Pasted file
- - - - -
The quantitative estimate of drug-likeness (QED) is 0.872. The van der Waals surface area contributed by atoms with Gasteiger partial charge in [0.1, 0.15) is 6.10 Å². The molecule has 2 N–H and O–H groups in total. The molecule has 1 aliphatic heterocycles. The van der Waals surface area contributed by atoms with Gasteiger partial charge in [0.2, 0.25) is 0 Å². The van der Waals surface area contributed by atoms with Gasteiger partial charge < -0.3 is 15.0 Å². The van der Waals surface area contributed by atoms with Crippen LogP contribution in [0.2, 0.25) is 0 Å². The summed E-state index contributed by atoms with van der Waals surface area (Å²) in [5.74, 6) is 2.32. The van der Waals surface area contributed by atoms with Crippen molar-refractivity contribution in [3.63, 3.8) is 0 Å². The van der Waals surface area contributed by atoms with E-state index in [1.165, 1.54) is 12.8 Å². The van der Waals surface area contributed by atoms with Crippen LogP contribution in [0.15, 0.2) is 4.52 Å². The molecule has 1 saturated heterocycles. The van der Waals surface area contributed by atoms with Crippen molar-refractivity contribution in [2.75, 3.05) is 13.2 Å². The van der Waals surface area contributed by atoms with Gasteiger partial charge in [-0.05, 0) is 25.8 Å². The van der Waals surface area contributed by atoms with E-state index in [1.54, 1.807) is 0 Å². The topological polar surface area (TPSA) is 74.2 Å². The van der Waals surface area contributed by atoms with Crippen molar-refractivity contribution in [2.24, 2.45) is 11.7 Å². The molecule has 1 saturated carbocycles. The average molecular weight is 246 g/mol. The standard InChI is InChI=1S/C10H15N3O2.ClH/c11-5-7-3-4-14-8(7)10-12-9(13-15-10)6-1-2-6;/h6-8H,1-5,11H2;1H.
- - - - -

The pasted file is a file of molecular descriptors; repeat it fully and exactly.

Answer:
The quantitative estimate of drug-likeness (QED) is 0.872. The van der Waals surface area contributed by atoms with Gasteiger partial charge in [0.1, 0.15) is 6.10 Å². The molecule has 2 N–H and O–H groups in total. The molecule has 1 aliphatic heterocycles. The van der Waals surface area contributed by atoms with Gasteiger partial charge in [0.2, 0.25) is 0 Å². The van der Waals surface area contributed by atoms with Gasteiger partial charge < -0.3 is 15.0 Å². The van der Waals surface area contributed by atoms with Crippen LogP contribution in [0.2, 0.25) is 0 Å². The summed E-state index contributed by atoms with van der Waals surface area (Å²) in [5.74, 6) is 2.32. The van der Waals surface area contributed by atoms with Crippen molar-refractivity contribution in [3.63, 3.8) is 0 Å². The van der Waals surface area contributed by atoms with E-state index in [1.165, 1.54) is 12.8 Å². The van der Waals surface area contributed by atoms with Crippen LogP contribution in [0.15, 0.2) is 4.52 Å². The molecule has 1 saturated heterocycles. The van der Waals surface area contributed by atoms with Crippen molar-refractivity contribution in [2.75, 3.05) is 13.2 Å². The van der Waals surface area contributed by atoms with Gasteiger partial charge in [-0.05, 0) is 25.8 Å². The van der Waals surface area contributed by atoms with E-state index in [1.54, 1.807) is 0 Å². The topological polar surface area (TPSA) is 74.2 Å². The van der Waals surface area contributed by atoms with Crippen molar-refractivity contribution in [2.24, 2.45) is 11.7 Å². The molecule has 1 saturated carbocycles. The average molecular weight is 246 g/mol. The standard InChI is InChI=1S/C10H15N3O2.ClH/c11-5-7-3-4-14-8(7)10-12-9(13-15-10)6-1-2-6;/h6-8H,1-5,11H2;1H.